By now, many of us must have our own Edsa horror stories to tell.
It can pertain to the avenue, or to the memories associated with it. With Edsa the road we think of heavy traffic, or our MRT travails, or the inability of authorities to keep motorists safe from bus robbers or stone-throwing drug addicts.
It can also evoke memories of the struggle for freedom, of the pursuit of peace, and the inspiration caused by a change occasioned without violence.
Or it can be a mix of the two—the physical condition of Edsa says a lot about how things are today. Heavy traffic and MRT woes are not just that: They point to wrong priorities, poor management, and inefficient administration. Yes, the chaos on Edsa could well speak for our chaotic national life.
This was before the Iglesia ni Cristo had the brilliant idea of calling its members to mass action on Edsa Friday night.
The traffic was expected. It was a Friday, it was payday, and a three-day long-weekend loomed. All of a sudden, the group that had amassed at the compound of the Department of Justice in Manila decided—were told—to move to the Edsa Shrine. They were told to express their objection to DOJ Secretary Leila de Lima’s action to investigate alleged kidnappings of INC members who dared speak out against alleged excesses of those in the inner circle of the sect.
The religious group known for being a political kingmaker spelled out the agenda very clearly for its members: Go to Edsa and assail De Lima for violating a sacred provision of the Constitution—the separation of Church and State. Come bearing placards. Bring extra clothes, mineral water, food that is not easily spoiled.
Await further notice.
I was on a bus from Ayala late Friday night, suffering the ordeal just like everyone else and at least thankful that I was seated in the bus so I could rest. After more than two hours, and as we inched our way towards Shaw, people started alighting —at least a dozen, I think—men, women, old and young, carrying backpacks and wearing caps and jackets.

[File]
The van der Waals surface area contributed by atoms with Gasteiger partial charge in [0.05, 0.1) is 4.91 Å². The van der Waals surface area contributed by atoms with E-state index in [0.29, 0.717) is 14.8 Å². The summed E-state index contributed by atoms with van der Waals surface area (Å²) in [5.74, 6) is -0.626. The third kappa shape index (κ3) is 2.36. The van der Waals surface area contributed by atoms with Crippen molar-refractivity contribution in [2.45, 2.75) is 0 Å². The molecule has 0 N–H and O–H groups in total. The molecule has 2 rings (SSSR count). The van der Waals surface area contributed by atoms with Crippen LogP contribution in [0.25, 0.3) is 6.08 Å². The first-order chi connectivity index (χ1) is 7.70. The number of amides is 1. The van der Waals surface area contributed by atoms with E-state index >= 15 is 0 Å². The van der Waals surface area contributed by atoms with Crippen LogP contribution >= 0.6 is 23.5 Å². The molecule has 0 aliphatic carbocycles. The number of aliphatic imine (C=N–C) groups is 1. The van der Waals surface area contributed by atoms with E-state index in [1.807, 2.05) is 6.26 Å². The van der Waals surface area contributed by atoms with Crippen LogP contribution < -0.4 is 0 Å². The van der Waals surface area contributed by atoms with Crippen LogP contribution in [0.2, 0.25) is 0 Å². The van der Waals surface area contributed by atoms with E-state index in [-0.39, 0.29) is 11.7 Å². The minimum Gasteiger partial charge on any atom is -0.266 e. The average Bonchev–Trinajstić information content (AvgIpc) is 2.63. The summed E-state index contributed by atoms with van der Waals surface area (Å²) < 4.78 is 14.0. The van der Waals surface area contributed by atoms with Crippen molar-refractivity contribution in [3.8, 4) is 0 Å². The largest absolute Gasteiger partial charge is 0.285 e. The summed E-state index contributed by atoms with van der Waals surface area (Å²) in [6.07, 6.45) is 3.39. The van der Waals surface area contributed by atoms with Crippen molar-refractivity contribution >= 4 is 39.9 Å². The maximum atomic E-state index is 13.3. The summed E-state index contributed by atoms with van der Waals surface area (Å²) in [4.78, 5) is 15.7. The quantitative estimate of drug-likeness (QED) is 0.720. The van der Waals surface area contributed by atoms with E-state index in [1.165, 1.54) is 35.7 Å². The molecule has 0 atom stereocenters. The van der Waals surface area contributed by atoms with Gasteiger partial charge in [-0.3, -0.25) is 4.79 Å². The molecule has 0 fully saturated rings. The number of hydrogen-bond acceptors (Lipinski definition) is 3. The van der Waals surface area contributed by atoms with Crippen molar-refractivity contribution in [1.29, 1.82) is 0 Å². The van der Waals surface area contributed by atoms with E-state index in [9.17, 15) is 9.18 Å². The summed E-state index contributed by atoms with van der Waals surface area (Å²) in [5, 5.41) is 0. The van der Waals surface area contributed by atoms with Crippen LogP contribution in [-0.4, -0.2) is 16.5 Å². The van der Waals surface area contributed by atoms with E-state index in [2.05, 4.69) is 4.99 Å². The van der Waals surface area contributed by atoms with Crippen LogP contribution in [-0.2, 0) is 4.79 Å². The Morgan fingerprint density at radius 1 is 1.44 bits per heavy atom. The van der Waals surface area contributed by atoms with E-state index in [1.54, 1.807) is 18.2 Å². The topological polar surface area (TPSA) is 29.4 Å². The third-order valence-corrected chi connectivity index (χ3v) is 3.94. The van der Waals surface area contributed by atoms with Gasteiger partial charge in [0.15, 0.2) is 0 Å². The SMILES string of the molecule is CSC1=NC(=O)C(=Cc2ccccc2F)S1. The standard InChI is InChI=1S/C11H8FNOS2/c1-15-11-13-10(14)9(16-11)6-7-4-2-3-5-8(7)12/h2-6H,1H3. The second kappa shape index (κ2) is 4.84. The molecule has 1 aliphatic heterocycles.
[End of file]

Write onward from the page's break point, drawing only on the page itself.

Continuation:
An old man said he was from Calamba, Laguna and 30,000 of them in his area had been told to come to Manila to complain about De Lima.
“Saan po ba dito ang Megamall? Doon daw kami magkikita kita,” asked a woman at the back.
In front of the two giant malls were people already camped out on Edsa. Between Robinsons Galleria and the MRT Ortigas station, people were walking on the narrow pedestrian lane, many of them jumping the steel railings meant to keep them on the sidewalk.
Around them, trash. You wonder whether they would even pick up after themselves or leave their litter lying around. Wonder, too, about whether the establishments in the area have sufficient toilet facilities to accommodate them all. Pity the babies and the pregnant women and the children and the older people. Mahamog. Baka umulan pa.
And yet they looked so pleased with themselves, passionate with their cause, oblivious of the inconvenience they were causing others who were exhausted just trying to earn a living. They believed they were on to a good thing, a noble thing.
And that is the tragedy.
If you want to know your candidate, just listen to what he or she has to say about what is happening on Edsa this weekend. The stakes are high and they know it. Consider only the ones who does not give a calculated, populist response.
What politician would be so foolish as to criticize a powerful religious sect that tells its 3 million members exactly whom to vote for? Don’t the politicians even pay “courtesy visits” to the gods of the Iglesia?
If the sect feels entitled to throw its weight around, declaring support for candidates and pushing for the appointment of its members to prime government positions, this is because our leaders have reinforced this symbiotic relationship for many years.
Alas, the wheeling and dealing occurs at the top levels. Ordinary members must profess total obedience and dare not question what it is they are told to do. They are the ones who give unconditional, unthinking devotion, and in the end, they are the ones who get screwed.